Andrei ARESHEV: New Round of US-Iran talks crucial for Russia

Iran’s Defense Minister Mostafa Mohammad Najjar visited Moscow on 15-17 February to start implementation of Tehran’s new foreign policy. Also in February German ex-Chancellor Gerhard Schröder arrived in Iran to discuss not only economic and energy issues but a general strategy of cooperation between Berlin, Brussels and Tehran. A delegation from Iran, headed by a vice president, visited Kabul occupied by NATO forces. Iranian Foreign Minister came to Baku to discuss cooperation between Tehran and Yerevan on a whole range of political and economic issues. Apart from this, Kazakhstan opened its consulate in northern Iran…
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Viktor PIROZHENKO: Soros as the Mirror of the US Politics in the Post-Soviet Space

27 February, 2009

US Vice President Joe Biden’s speech at the Munich Security Conference and a number of less notable statements made by US officials revived the discussions of the US strategy in the post-Soviet space. Recently the notorious financial megaspeculator George Soros contributed to the discourse with his articles in the Russian Vedomosti (the Russian partner of The Financial Times and the Wall Street Journal) entitled ‘Global Anticrisis Policy: Create New Money’ (February 10), ‘An Alternative to Geopolitics: the Russian Problem’ (February 12), and ‘A Crisis Landscape: the Geopolitics of Cheap Oil’ (February 16).

Soros has always been a supporter of the US Democratic Party and a critic of G. Bush’s politics. His ideas may be regarded as an expression of the foreign politics objectives of B. Obama’s administration and the methods it is going to employ to pursue them. Soros suggests to Europe a dual strategy – the defense against the newly assertive and aggressive Russia and the encouragement of the strivings for democracy, open society, and international cooperation to prevail over geopolitics.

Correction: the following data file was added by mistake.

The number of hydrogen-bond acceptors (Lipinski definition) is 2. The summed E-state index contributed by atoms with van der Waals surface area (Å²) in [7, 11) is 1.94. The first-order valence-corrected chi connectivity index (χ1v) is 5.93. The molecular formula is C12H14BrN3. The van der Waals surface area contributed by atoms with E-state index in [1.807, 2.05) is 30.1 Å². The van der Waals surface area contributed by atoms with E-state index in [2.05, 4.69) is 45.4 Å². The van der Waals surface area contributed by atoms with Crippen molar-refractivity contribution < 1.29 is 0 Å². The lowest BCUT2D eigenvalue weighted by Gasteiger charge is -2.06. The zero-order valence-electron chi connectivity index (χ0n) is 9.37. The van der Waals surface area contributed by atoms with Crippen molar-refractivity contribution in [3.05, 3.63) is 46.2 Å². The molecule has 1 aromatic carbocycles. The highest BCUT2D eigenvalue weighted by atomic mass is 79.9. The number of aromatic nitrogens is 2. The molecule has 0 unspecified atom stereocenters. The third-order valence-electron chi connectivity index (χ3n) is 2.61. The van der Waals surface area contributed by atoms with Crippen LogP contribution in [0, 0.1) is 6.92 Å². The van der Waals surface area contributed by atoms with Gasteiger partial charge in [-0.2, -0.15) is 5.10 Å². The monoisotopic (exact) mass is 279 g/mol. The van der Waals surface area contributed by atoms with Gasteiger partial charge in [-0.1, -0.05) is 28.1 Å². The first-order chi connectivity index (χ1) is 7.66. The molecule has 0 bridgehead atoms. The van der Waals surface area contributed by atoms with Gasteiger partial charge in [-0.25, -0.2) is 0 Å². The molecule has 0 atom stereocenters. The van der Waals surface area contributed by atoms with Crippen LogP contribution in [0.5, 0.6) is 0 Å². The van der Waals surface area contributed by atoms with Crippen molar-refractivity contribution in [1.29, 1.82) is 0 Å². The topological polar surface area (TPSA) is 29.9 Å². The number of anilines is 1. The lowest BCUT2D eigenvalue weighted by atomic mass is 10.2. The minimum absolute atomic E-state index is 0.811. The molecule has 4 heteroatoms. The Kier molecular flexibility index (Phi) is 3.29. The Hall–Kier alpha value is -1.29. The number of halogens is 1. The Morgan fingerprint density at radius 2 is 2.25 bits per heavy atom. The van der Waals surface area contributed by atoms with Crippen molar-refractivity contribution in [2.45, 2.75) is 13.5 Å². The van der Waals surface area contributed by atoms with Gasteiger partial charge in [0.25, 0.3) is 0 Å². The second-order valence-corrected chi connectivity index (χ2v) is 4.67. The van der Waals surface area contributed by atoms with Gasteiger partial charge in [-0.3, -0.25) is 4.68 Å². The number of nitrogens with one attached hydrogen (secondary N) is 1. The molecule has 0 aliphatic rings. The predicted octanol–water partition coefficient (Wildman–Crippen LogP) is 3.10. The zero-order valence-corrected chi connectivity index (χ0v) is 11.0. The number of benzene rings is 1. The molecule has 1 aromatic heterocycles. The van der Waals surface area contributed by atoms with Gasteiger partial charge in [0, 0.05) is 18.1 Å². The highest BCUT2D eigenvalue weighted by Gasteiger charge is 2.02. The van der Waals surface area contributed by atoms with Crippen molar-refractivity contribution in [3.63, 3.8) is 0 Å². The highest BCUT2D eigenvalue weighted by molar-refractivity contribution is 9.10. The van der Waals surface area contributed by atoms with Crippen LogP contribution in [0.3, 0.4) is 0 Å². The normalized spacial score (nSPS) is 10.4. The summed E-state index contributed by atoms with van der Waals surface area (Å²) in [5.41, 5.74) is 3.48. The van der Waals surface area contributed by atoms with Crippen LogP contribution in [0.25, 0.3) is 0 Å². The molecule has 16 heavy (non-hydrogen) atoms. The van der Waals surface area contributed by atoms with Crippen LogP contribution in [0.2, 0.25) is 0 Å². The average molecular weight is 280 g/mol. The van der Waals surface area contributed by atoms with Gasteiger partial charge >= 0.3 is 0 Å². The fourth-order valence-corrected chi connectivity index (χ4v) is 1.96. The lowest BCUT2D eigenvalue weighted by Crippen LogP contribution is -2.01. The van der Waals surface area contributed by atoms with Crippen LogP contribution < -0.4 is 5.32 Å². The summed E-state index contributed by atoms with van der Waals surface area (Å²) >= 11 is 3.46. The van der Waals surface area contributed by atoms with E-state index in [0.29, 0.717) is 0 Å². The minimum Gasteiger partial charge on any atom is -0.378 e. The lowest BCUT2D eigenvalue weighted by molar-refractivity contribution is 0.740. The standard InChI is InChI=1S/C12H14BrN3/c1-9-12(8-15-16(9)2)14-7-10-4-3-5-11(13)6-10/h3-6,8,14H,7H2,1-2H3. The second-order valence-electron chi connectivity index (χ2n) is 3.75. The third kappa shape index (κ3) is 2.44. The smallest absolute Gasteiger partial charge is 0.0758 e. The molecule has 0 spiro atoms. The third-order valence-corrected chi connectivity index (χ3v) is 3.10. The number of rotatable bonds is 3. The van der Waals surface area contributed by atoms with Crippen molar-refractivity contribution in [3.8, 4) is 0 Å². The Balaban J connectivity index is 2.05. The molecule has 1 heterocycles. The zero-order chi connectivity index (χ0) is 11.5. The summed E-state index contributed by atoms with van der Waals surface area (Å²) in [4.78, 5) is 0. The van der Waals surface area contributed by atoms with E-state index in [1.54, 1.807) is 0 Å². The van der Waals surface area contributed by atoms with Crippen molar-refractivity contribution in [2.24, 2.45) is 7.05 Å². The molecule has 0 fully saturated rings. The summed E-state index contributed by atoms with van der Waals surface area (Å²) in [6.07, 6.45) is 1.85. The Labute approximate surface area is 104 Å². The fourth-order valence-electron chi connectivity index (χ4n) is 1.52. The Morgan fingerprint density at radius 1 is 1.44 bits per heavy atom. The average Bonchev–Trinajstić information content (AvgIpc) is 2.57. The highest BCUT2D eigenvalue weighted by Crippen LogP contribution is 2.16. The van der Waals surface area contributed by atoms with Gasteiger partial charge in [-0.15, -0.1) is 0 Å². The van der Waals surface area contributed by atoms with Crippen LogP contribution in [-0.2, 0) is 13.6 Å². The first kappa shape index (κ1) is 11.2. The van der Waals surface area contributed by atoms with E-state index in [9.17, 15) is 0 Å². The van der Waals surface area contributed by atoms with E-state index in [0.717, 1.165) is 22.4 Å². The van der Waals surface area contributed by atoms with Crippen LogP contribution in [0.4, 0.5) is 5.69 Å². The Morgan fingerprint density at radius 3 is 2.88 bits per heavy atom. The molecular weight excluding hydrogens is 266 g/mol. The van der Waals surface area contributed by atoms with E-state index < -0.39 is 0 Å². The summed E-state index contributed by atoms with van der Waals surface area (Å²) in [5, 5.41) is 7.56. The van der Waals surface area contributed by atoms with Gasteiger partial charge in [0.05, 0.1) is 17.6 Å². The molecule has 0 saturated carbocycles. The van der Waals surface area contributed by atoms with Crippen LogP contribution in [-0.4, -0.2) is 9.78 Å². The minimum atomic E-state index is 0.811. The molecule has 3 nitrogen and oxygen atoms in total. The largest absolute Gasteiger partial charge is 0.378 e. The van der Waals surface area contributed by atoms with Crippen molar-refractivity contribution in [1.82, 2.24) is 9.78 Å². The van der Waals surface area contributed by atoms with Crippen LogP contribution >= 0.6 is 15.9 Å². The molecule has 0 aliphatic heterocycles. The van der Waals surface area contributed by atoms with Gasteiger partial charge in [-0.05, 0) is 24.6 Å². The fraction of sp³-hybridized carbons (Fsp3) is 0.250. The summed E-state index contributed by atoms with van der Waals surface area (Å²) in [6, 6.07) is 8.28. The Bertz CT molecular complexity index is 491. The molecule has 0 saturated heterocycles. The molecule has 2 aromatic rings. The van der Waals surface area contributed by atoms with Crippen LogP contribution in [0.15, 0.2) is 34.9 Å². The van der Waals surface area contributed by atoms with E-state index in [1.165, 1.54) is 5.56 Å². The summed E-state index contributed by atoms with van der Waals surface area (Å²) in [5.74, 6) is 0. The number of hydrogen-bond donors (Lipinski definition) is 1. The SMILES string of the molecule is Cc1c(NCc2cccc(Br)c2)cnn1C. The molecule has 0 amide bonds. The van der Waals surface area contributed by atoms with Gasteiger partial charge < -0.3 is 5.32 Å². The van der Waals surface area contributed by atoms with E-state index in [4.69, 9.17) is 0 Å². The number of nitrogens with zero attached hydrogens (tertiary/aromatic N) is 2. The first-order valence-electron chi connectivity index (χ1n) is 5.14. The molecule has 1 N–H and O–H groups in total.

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Asymmetrical class warfare by Jamison Foser

The media are outraged at the “class warfare” supposedly present in President Obama’s budget plans. In the past few days alone, Michelle Bernard said Barack Obama “was almost declaring class warfare” in his speech to Congress; CNBC’s Carlos Quintanilla said, “I don’t want to call it class warfare, although that’s what it may end up being in the end, this debate over wealth redistribution”; the AP’s Jennifer Loven asked White House press secretary Robert Gibbs, “Are you all worried at all that that kind of argument, that ‘class warfare’ argument could sink the ability to get some of these big priorities through?” Politico ran a Jeanne Cummings article headlined “Class warfare returns to D.C.” And this afternoon, MSNBC joined the pile-on, with a segment asking: “Is there a war against the wealthy? Do we have a class war developing?”


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Video: Empire – Obama’s Middle East challenge – Pt 2

As conflict continues in the Middle East, the world faces an uncertain economic future and a new US president is sworn in, Al Jazeera launches a new series that will question global powers and their agendas.

Be they state, corporate, military or economic the Empire team, headed by Marwan Bishara, Al Jazeera’s senior political analyst, will analyse these giants and how they strive to dominate everything from international security and finance to communications and the news itself.

Part One

The Geopolitical Great Game: Turkey and Russia Moving Closer By F. William Engdahl

26 February, 2009 – Global Research

Despite the problems of the ruble and the weak oil price in recent months for the Russian economy, the Russian Government is pursuing a very active foreign policy strategy. Its elements focus on countering the continuing NATO encirclement policy of Washington, with often clever diplomatic initiatives on its Eurasian periphery. Taking advantage of the cool relations between Washington and longtime NATO ally, Turkey, Moscow has now invited Turkish President Abdullah Gul to a four day state visit to discuss a wide array of economic and political cooperation issues.

In addition to opening to Turkey, a vital transit route for natural gas to western Europe, Russia is also working to firm an economic space with Belarus and other former Soviet republics to firm its alliances. Moscow delivered a major blow to the US military encirclement strategy in Central Asia when it succeeded earlier this month in convincing Kyrgystan, with the help of major financial aid, to cancel US military airbase rights at Manas, a major blow to US escalation plans in Afghanistan.

In short, Moscow is demonstrating it is far from out of the new Great Game for influence over Eurasia.